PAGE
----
We made it halfway through 2020 and, let’s be honest, we could all use a vacation. No matter what your summer looks like this year, it is healthy and important to take a vacation from your normal routine to get some rest and rejuvenation. And vacation is also a great time to renew your prayer life, or jump start it for the first time.
Fr. Boniface Hicks, a regular contributor to The Inner Life® took some time out of his own vacation to share why summer vacation is the perfect time to focus on your prayer life.
Fr. Boniface said that during vacation, “I separate myself from some of the work requirements I have. But prayer is not work. I mean, we have to work at it like we work at relationships. But one doesn’t take a vacation from their marriage or their children. And we don’t want to take a vacation from God.”
You’re out of your normal routine when you’re on vacation, and it can be tempting to drop your prayer routine altogether. But Fr. Boniface encouraged listeners to use this break in routine to mix up their prayer life rather than letting it go by the wayside.
“I think there’s a value to changing routine, in a certain sense,” he said. “For example, I know some people who go to the beach every year, and for the week they are there they go to daily Mass at the little Star of the Sea chapel that is there. They enjoy being at Mass in a different place. And there’s value to that. I wouldn’t call it being on vacation from my parish, or a vacation from God, but there is value in being in a different place and having different scenarios.”
“In our desire to change locations, to experience something different, to expose ourselves to a change of pace (which are all very good things), we want to be sure we don’t eliminate the essentials. We don’t take a vacation from food, or a vacation from sleep. We don’t take a vacation from our humanity, and our humanity depends on God. We’re just changing the setting of that, which has a way of refreshing some of those different elements, so we can go back with even more intentionality, life, and joy.”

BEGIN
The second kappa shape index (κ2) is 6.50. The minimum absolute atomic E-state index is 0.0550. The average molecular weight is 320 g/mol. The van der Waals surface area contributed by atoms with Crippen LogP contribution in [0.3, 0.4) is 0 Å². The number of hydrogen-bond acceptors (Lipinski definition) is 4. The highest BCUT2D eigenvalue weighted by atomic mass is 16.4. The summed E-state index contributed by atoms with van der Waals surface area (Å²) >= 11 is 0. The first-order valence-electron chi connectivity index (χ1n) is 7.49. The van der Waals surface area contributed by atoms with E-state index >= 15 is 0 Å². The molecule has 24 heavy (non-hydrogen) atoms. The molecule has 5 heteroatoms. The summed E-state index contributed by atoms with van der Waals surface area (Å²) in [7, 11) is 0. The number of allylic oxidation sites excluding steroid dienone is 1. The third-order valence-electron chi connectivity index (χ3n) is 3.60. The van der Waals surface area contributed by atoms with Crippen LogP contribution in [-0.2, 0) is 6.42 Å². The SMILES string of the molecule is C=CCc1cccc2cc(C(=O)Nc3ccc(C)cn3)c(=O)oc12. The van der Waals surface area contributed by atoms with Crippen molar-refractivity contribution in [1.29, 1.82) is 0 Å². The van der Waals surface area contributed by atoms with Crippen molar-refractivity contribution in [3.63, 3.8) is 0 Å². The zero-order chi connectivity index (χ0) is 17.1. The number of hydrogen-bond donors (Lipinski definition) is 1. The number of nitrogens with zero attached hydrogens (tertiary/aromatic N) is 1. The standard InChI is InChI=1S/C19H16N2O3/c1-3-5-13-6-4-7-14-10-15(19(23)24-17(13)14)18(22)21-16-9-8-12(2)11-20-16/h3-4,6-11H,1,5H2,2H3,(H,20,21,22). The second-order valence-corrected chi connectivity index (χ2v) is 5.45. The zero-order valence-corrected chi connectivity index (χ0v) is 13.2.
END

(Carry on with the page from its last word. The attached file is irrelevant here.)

Fr. Boniface also pointed out that if you don’t feel you have time to pray in the frantic pace of your everyday life, vacation is a great time to jump start a prayer routine, and grow in your desire for prayer.
“People have a lot of demands on their lives,” he acknowledged. “They have to get up, get the kids off to school, they have to get off to work, they get home and prepare the house, make dinner, clean things, whatever. And they’re lamenting ‘I don’t have the time to spend an hour a day in prayer.’ Well, what about on vacation?”
“Maybe you don’t have the time normally – you’re rushing into Mass, rushing out of Mass to get to the next thing. But on vacation you don’t have those demands. What are you running off to so quickly? Can you come 10 or 15 minutes early and actually settle into the place, take some time for a little extra devotional prayer? Stay a little bit longer to make a little bit longer thanksgiving?”
Just as taking a vacation is important for your health and relationships, your prayer life is an essential element of spiritual health and relationship with the Lord. It’s worth it to spend time on your vacation deepening your prayer life because, as Fr. Boniface pointed out, the benefits are eternal.
“Growing in our prayer life has eternal consequences,” he said. “Our relationship with God affects everything in our life, forever. And so, if we can invest a little bit more time in caring for our relationship with God that would be a huge benefit.”